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After the complainant’s departure, his sister was reportedly questioned and threatened
with death at her place of work by members of the military, who wanted to know the
complainant’s whereabouts.
In Canada, the complainant was first denied his request for asylum
dated 17 September 1997. Following that decision, he submitted an application for a
judicial review to the Federal Court of Canada, which was rejected on 6 February 1998.
2.10 The complainant then initiated the appropriate proceedings to be included in the
“Post-Determination Refugee Claimants in Canada” class (PDRCC application). This request
was rejected and he again applied to the Federal Court for a judicial review. The Court also
rejected that application.
2.11 On 21 October 1998, the complainant filed a request for a ministerial dispensation to be
exempted from the normal application of the law on humanitarian grounds (application for
humanitarian status). This request was rejected on 30 March 1999.
The complaint
The complainant believes that human rights are not respected in Honduras and that
impunity for the perpetrators of abuses is the rule. He claims that persons possessing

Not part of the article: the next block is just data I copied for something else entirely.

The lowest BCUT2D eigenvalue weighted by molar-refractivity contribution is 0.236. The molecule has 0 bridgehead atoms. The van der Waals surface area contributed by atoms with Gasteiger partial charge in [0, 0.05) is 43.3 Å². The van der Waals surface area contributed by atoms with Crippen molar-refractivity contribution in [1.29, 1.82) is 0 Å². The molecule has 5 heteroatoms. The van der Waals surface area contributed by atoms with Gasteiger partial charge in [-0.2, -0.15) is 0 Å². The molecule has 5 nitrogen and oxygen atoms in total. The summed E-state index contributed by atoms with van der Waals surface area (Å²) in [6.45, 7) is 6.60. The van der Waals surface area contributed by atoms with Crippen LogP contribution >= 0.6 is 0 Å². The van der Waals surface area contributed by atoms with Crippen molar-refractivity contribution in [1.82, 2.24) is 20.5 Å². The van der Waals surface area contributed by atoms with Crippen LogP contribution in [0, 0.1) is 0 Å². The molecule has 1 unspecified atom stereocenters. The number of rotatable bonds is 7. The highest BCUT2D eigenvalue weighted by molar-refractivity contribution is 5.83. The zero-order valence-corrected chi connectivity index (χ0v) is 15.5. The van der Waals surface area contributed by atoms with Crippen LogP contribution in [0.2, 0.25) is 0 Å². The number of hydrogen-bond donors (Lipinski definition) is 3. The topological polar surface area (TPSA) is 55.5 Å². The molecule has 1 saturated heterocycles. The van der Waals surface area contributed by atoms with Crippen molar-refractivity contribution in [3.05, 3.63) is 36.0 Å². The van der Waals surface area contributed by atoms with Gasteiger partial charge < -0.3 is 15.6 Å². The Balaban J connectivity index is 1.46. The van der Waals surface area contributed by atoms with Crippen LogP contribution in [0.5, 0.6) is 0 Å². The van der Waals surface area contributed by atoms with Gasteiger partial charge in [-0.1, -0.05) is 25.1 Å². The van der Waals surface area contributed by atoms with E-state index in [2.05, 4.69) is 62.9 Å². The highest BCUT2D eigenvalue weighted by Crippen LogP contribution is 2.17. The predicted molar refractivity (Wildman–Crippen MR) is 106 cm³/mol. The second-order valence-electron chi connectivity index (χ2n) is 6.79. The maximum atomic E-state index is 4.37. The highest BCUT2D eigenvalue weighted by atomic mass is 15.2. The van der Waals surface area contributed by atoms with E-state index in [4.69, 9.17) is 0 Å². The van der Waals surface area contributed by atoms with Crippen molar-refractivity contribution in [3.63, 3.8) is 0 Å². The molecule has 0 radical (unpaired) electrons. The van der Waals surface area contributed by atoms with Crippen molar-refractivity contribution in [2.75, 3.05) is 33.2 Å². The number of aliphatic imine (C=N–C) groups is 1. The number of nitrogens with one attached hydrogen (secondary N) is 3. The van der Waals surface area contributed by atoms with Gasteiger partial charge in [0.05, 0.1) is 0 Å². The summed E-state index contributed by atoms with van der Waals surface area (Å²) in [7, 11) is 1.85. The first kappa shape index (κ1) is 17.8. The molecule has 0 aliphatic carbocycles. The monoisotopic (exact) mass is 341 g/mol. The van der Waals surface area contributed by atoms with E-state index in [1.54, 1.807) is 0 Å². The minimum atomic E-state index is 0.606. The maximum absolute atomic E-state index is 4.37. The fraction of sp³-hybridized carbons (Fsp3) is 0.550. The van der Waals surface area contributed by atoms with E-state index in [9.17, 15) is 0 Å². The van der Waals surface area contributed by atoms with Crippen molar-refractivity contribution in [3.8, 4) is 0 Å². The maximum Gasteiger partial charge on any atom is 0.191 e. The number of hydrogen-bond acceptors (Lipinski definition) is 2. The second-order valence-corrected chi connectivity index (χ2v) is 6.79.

information concerning illegal acts committed by the military are particularly threatened, as in
his own case. He therefore considers that he may face torture, extrajudicial execution or
enforced disappearance if returned to Honduras.
In support of his allegations of the risk of a violation of article 3 of the Convention, the
complainant submits, inter alia, a detailed psychological report referring to the existence of
“chronic post-traumatic stress” and also stating that “he fears for his physical integrity and his
anxiety level is very high … His anxiety level is so high and the tension so great that he cannot
constructively use his inner resources to solve day-to-day problems”. The complainant also
indicates that the Canadian authorities did not attach any importance to this psychological report,
stating only that it had been submitted late. In this regard, the complainant explains that, for a
number of reasons, which are primarily financial and psychological, he has so far been unable to
undergo such a psychological evaluation.
The complainant also submitted a copy of the decision by San Pedro Sula Criminal Court
No. 3 of 13 January 1989, which found him innocent of involvement in the 19 April 1988 attack.
The Court acquitted the complainant on the basis, inter alia, of the statements made by a number
of witnesses who corroborated the complainant’s claims.2
The complainant indicates that he has some information about the members of the
military who tortured him, particularly a certain Major Sánchez Muñoz, and maintains that it is a
well known fact that the military goes to any lengths to remove any traces of its crimes,
especially by making the victims disappear.

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